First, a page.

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How To Be a Trans Ally

How To Be a Trans Ally

In the past weeks, the New York Times has revealed that officials in the Trump administration are working towards a definition of the word “sex” in Federal Civil Right Law. This measure would rid transgender individuals of protection from discrimination. In light of the Trump Administration’s most recent attack on the trans community, allies need to be more supportive and active than ever. Below is a how-to guide created for the needs of the trans community.

1. Educate Yourself! This can be as simple as picking up a memoir or following some awesome trans people on Instagram! The basis of educating yourself is listening to the trans community.  

Here are some cool people to check out:










2. Educate Others Around You: Share educational posts about trans people on social media and let your friends know when something they’ve said is transphobic.    

3. Erase Gendered Language: This means not using he/him as the default gender. Acknowledge that there are different pronouns. Stop addressing groups of people as “guys” or “dudes” as the default. Instead, use Y'all to refer to groups. Not everyone has the pronouns you think they might have.

4. Normalize Gender-Neutral Pronouns: Not sure about someone’s pronouns? Instead of assuming, use they/them, or better yet, ask (in a polite way; don’t be a dickhead). There are people who don’t identify as trans but do use gender-neutral pronouns. In English, this can be done through using they/them pronouns, but in other gendered languages, such as French, it’s quite difficult, because there are no options besides femme and homme. There are also people who identify as genderqueer or non-binary who might use gender-neutral pronouns. It’s not only trans people who you should ask about their pronouns.      

5. Do NOT out trans people. In 2017, 29 trans people were murdered in the US for being trans. You never know who is transphobic and could possibly cause harm to a trans individual. If someone isn’t out yet, let them be.  

6. Include trans women in your feminism! Trans women are real women and should be included in feminism. Stop using language such as “she’s not a real woman.” This language is transphobic and dangerous! For example, I was talking with my roommate who was recalling an encounter with someone when they said, “I think maybe a trans woman, not a real woman.” Cis-women, for the love of god, stop devaluing trans women. In conversations about feminism, trans women are often left out solely because cis women cling to their exclusive meaning of what it means to be a woman, i.e. having a vagina. If you would like to explore this subject further I highly recommend the book Whipping Girl: A Transsexual Woman on Sexism and the Scapegoating of Femininity, by Julia Serano.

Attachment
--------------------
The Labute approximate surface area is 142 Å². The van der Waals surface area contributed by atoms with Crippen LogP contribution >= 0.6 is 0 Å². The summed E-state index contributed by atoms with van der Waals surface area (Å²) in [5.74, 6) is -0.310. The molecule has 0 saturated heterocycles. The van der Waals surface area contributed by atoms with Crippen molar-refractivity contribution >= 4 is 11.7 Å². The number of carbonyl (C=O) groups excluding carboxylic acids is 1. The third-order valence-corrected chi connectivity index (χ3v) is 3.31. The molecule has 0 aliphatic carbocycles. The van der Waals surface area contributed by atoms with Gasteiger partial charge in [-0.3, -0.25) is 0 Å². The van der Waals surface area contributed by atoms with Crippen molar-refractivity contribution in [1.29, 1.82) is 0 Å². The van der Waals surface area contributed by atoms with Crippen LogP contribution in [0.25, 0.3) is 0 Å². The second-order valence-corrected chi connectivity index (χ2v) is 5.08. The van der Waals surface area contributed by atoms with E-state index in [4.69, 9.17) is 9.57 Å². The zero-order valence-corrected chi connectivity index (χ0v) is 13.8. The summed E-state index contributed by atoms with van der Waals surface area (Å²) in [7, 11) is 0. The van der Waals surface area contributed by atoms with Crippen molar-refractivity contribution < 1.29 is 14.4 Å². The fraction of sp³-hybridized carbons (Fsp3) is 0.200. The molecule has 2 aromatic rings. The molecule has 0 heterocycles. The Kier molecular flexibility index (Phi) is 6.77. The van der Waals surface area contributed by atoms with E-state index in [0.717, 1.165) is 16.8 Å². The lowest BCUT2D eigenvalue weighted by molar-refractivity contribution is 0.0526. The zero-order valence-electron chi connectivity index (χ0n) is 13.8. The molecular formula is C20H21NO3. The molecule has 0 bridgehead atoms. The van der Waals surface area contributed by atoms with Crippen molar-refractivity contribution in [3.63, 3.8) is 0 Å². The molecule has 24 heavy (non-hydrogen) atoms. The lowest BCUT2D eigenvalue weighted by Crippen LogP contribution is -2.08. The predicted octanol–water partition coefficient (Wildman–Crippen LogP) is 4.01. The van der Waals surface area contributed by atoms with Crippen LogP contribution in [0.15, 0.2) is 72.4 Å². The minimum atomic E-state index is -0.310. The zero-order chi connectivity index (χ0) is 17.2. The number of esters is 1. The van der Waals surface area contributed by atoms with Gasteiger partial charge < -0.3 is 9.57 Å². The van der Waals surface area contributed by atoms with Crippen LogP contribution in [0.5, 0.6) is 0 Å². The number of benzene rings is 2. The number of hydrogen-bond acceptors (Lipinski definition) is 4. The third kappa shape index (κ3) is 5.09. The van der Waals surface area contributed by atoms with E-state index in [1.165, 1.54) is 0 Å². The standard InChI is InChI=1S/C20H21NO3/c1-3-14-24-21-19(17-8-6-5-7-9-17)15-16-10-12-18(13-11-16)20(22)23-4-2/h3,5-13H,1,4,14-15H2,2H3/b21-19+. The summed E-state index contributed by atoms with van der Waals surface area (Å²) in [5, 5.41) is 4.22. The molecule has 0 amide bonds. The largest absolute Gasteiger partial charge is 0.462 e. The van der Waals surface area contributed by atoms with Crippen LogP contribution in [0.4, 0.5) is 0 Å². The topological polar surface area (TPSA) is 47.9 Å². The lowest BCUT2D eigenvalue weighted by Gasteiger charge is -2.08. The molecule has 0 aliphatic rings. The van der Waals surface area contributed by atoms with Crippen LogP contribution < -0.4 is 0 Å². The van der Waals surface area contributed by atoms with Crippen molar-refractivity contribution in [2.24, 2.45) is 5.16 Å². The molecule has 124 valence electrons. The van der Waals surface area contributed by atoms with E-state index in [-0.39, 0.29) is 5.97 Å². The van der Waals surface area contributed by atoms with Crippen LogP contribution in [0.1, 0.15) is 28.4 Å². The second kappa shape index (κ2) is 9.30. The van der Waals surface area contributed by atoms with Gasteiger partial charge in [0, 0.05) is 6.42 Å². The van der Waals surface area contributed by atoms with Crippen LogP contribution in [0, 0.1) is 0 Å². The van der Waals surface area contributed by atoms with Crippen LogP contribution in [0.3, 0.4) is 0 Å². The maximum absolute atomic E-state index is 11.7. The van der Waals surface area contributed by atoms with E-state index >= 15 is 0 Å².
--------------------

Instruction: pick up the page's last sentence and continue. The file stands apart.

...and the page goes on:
7. Do NOT ask someone what genitals they have or how they have sex. This should be obvious, but it happens frequently. It is none of your business! Stay in your lane.   

8. Don’t assume that all trans people are on hormones and have had/are going to have surgery.  

9. Do NOT leave queer trans-POC out of the conversation. This means that when learning about issues the trans communities faces, don’t forget to educate yourself on what trans-POC are going through. Trans-POC are in a state of emergency. The life expectancy of a trans woman of color in the US is 35 years. This is unacceptable.     

10. Understand the following definitions:

Sexual orientation: who you’re attracted to and want to have a relationship with/bang.

Gender: who you identify as. (Ex: she/her, he/him, they/them.)  

Transgender: someone whose gender identity is not the same as the sex they were assigned at birth.  

Cisgender: someone whose gender identity is the same as the sex they were assigned at birth.

11. Use your privilege not only to support trans people but to help create and maintain a space for trans people to exist safely. Hear someone talking shit about trans people? Step up! Use your privilege for good. It takes a hot second for people to recognize what they’re hearing and what they’re saying is damaging and transphobic. Recognizing the language is the first step and then educating yourself and others around you will follow.     

Trans people are under attack in the US and all over the world. In 2018 alone, 22 trans people have been murdered in the US. Stay informed on recent news affecting trans people. Show up for trans people. While posting your support online is great, there is also a significant amount of work to be done outside of the internet. Hold yourself accountable. Trans people have often been used as the target of crude comedy, and transphobia is ingrained in media and language. An example is when women use the word “tranny” as an insult. I’ve often heard it used when one does not like their appearance and goes “oh, I look like a tranny.” Or when people see someone who they think is trans, it’s common for them to say “oh look it’s a tranny.” While these are obvious examples, there are other, more subtle ones. Maybe you’re talking about a friend who uses they/them pronouns to someone who is unfamiliar with this. They become confused and then frustrated and blurt out “well, what’s in their pants?” In my experience, I’ve found it to be more constructive to take the time to gently explain why that isn’t okay rather than to tell them off.  Recognize this in the language you use and the language you hear. Understanding comes from listening to the oppressed group.

Editor's Warm Corner

Editor's Warm Corner

Y'all Means Y'all: a Reflection on Inclusivity in Small Town Texas

Y'all Means Y'all: a Reflection on Inclusivity in Small Town Texas